June 4, 2018
US hopes to end China's poultry import ban
The US is pushing China to drop a ban on US poultry imports as part of trade talks, according to three sources briefed on the matter, eyeing a potential US$600 million market for chicken feet and other parts.
Along with better access for genetically modified crops, the issue will be a top priority as US Under Secretary of Agriculture Ted McKinney heads to Beijing recently as part of a US trade delegation, the sources told Reuters.
According to the Reuters report, China already imports about US$1 billion of poultry a year from other countries and accounts for most of the world trade in chicken feet, a specialty dish in many regions and a popular snack throughout the country.
Washington wants Beijing to end the ban on US product imposed in January 2015 after outbreaks of avian influenza. The industry believes it can quickly re-establish its position against competitors such as Brazil.
"Our birds are bigger. China has a preference for jumbo-sized paws," said Sarah Li, Greater China director of the USA Poultry and Egg Export Council, referring to an industry name for chicken feet.
The talks come as the two sides near a deal that could see China cut tariffs on car imports and buy more American farm goods in return for Washington lifting its ban on US firms supplying Chinese telecoms gear maker ZTE Corp.
US President Donald Trump appeared to confirm the ZTE reprieve in a recent tweet, and agriculture is expected to be at the center of talks in Beijing, said another source.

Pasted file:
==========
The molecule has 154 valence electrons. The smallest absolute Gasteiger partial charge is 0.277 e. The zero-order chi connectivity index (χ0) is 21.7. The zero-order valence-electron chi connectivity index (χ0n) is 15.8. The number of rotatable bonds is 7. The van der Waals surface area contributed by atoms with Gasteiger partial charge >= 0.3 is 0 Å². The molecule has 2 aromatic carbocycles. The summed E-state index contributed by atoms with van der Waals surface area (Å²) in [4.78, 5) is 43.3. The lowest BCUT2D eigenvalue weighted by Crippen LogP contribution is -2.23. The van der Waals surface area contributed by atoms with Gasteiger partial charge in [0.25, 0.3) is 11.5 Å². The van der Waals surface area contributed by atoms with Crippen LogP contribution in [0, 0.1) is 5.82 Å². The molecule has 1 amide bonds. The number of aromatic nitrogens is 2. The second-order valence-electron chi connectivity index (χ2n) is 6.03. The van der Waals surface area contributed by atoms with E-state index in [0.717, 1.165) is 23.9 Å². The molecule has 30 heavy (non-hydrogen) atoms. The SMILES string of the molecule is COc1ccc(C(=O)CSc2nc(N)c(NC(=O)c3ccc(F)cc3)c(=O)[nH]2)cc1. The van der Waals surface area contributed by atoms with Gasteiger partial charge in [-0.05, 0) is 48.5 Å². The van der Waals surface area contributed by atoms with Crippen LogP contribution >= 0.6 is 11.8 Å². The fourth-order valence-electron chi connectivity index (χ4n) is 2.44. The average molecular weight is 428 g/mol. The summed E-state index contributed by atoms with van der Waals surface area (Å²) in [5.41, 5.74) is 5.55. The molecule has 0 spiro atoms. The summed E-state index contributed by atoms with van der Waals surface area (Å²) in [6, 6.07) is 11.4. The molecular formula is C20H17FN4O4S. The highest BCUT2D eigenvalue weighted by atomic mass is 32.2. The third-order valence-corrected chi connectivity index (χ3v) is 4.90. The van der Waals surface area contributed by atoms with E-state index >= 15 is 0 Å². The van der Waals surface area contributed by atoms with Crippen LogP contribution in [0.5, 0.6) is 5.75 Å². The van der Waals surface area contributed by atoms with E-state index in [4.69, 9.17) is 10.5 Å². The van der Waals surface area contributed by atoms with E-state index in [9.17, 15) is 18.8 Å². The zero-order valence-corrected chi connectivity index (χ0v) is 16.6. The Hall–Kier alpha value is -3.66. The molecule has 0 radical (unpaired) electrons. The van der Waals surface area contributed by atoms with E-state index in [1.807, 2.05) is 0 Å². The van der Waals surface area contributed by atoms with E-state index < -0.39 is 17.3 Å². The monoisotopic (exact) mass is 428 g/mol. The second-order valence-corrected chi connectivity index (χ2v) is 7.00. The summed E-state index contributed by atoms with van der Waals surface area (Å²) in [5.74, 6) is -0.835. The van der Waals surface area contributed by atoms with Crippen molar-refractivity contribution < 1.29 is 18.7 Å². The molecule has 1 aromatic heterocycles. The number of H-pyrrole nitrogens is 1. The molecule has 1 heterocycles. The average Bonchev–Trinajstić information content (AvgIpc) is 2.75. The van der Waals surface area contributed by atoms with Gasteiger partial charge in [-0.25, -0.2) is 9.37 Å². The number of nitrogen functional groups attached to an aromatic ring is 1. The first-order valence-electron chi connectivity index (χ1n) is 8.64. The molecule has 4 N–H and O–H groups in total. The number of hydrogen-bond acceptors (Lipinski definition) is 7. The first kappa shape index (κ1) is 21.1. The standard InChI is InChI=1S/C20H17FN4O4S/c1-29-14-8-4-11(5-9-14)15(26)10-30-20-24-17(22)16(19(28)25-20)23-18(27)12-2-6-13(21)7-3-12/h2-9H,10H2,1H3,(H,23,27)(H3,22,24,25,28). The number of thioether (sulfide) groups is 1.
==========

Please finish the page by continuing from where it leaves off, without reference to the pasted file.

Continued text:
Among the many issues that Washington wants resolved to improve market access and boost sales of its farm goods, poultry is "one of the top items", said one of the sources who has been briefed on the matter.
Beijing removed anti-dumping tariffs on US poultry in February after eight years, but its 2015 bird flu ban remains in place.
Washington has said those restrictions are no longer valid with the last case of a highly lethal form of the virus reported more than a year ago.
The US, like other countries, also argues that such bans should be limited to the regions or states where a case is discovered.
Since the ban, some US chicken feet are sold to Hong Kong or Vietnam, with the rest being rendered for use in animal feed, said the USA Poultry and Egg Export Council's Li.
"We believe there are no technical concerns about [flu] outbreaks in the US" she said, citing positive feedback from Chinese officials after site inspections in the US last summer.
The potential value of US exports to China is estimated at up to US$600 million, according to one of the sources.
Access for poultry and other products has already been raised by McKinney on a China trip, according to a statement from the Customs administration after the talks.
The push by Washington to enter China's poultry market comes as the Ministry of Commerce prepares to announce its preliminary findings on alleged dumping by top poultry exporter Brazil, expected in mid-June.
China meanwhile is still seeking access for its cooked poultry products in the US market. The USDA recognised the country's system as safe last summer but no cooked Chinese poultry has yet been shipped to the US.